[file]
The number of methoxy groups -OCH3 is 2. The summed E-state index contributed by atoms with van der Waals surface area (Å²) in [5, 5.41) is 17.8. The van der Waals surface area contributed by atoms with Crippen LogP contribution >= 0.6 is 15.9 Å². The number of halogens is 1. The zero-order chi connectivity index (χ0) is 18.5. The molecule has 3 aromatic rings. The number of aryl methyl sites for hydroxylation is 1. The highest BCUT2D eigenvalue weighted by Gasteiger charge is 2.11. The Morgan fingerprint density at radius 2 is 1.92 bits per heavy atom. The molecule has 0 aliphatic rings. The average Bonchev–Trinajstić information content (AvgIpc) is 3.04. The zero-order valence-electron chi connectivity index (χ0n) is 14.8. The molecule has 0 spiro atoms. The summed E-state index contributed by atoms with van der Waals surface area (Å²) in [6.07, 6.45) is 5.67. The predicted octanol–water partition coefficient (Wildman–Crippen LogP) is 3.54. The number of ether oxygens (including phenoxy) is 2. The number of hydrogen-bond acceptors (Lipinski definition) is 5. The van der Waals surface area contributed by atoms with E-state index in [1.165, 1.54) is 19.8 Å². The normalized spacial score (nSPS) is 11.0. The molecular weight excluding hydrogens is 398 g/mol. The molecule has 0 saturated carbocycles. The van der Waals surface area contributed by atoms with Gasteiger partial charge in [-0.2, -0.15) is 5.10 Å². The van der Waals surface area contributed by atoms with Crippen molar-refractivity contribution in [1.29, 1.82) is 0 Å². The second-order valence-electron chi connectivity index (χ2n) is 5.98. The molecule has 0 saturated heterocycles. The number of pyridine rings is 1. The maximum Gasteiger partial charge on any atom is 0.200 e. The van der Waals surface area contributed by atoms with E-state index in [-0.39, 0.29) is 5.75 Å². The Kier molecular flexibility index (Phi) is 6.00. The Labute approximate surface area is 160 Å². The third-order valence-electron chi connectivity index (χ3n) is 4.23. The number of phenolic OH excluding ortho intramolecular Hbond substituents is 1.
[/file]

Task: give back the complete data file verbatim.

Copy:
The number of methoxy groups -OCH3 is 2. The summed E-state index contributed by atoms with van der Waals surface area (Å²) in [5, 5.41) is 17.8. The van der Waals surface area contributed by atoms with Crippen LogP contribution >= 0.6 is 15.9 Å². The number of halogens is 1. The zero-order chi connectivity index (χ0) is 18.5. The molecule has 3 aromatic rings. The number of aryl methyl sites for hydroxylation is 1. The highest BCUT2D eigenvalue weighted by Gasteiger charge is 2.11. The Morgan fingerprint density at radius 2 is 1.92 bits per heavy atom. The molecule has 0 aliphatic rings. The average Bonchev–Trinajstić information content (AvgIpc) is 3.04. The zero-order valence-electron chi connectivity index (χ0n) is 14.8. The molecule has 0 spiro atoms. The summed E-state index contributed by atoms with van der Waals surface area (Å²) in [6.07, 6.45) is 5.67. The predicted octanol–water partition coefficient (Wildman–Crippen LogP) is 3.54. The number of ether oxygens (including phenoxy) is 2. The number of hydrogen-bond acceptors (Lipinski definition) is 5. The van der Waals surface area contributed by atoms with E-state index in [1.165, 1.54) is 19.8 Å². The normalized spacial score (nSPS) is 11.0. The molecular weight excluding hydrogens is 398 g/mol. The molecule has 0 saturated carbocycles. The van der Waals surface area contributed by atoms with Gasteiger partial charge in [-0.2, -0.15) is 5.10 Å². The van der Waals surface area contributed by atoms with Crippen molar-refractivity contribution in [1.29, 1.82) is 0 Å². The second-order valence-electron chi connectivity index (χ2n) is 5.98. The molecule has 0 saturated heterocycles. The number of pyridine rings is 1. The maximum Gasteiger partial charge on any atom is 0.200 e. The van der Waals surface area contributed by atoms with E-state index in [-0.39, 0.29) is 5.75 Å². The Kier molecular flexibility index (Phi) is 6.00. The Labute approximate surface area is 160 Å². The third-order valence-electron chi connectivity index (χ3n) is 4.23. The number of phenolic OH excluding ortho intramolecular Hbond substituents is 1.